Lessons

Latin for Drummies #03 Playing Candombe

Candombe is the heritage of enslaved Africans in the Rio de la Plata area. Originally forbidden and confined to a small room, it is proudly played in the streets nowadays and continues to reflect the deep identity feeling that makes it born and raised.

Now we all know what to play…but…How to do it!?

It is really easy… It is just five steps!

(This explains a very “hybrid” typical way to start playing. Every group has its own ways, depending on its culture, companions, etc.)

Step 1 – Everybody On Tune

As we read on the first page, the “Madera” figure is used for calling the other drummers, asking them to join the reunion at a certain time and intention. When that happens, everybody is “on tune” and ready to start.

Step 2 – Calling the Chico Drum.

The Piano drum does this, and it usually makes this figure to start:

Note where it is placed and where it ends. Then, after a couple of times, everybody playing the Chico drum understands which is the first pulse of the bar and can start playing without a doubt.

Step 3 – Starting with the Piano Drum.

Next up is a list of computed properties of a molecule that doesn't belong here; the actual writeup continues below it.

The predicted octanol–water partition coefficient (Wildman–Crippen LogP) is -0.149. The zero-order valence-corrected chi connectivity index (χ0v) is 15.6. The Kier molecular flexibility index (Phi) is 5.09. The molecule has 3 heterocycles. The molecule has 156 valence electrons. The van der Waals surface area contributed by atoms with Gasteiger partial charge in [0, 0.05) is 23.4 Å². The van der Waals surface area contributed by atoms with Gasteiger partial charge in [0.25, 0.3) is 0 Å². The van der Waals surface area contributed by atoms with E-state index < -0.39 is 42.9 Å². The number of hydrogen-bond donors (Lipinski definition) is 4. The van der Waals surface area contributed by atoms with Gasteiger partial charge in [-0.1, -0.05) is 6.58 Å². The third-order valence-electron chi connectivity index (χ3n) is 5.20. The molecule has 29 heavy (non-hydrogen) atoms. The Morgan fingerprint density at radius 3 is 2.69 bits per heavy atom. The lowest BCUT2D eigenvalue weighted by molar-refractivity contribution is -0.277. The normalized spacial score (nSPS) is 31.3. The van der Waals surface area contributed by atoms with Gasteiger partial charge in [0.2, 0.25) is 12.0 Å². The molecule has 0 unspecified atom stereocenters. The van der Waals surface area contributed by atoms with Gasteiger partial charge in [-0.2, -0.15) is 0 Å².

After the Chico drums start playing, it is now the turn of the Piano drum. Check below:

In Candombe and every African-based music, it is all about dialogue. For example, see how the Repique drum “calls” the Piano drum by playing its one-bar base rhythm. This is enough for the Piano drummer to understand that they must start playing and where to do it.

Step 4 – Now…the Repique Drum.

At this point, the Chico and Piano drummers are playing, and the Repique drummer is playing the “Madera” pattern. So, now it is time to play on the head!

For this, they can wait for the Piano drummer to make some variation (like the one it used for starting), or they can start playing their base rhythm.

Usually, the Repique drum makes short interventions, for example, from 8 to 12 bars. However, of course, they do not play the very same rhythm in every bar. You can make different variations by repeating, continuing, resting, or adding figures. Some examples are:

Playing this “base” continuosly…

An 8-bar intervention. First, playing the “Madera” figure. Then, making a little improvisation and ending with the “Madera” figure.

Step 5 – Ending.

There is a particular and concrete way to end Candombe. Check below:

The explanation

The Repique drum, in this case, will be responsible for the ending. So, first, they start playing the “Madera” figure. Then, they make a one-bar phrase that ends in the first pulse of the next bar. Usually, this phrase is preceded by a sign or a spoken phrase, such as “it ends!” (Clearly, uh?).

However, it is important to end at the very first pulse of the bar. This is another main aspect of Candombe.

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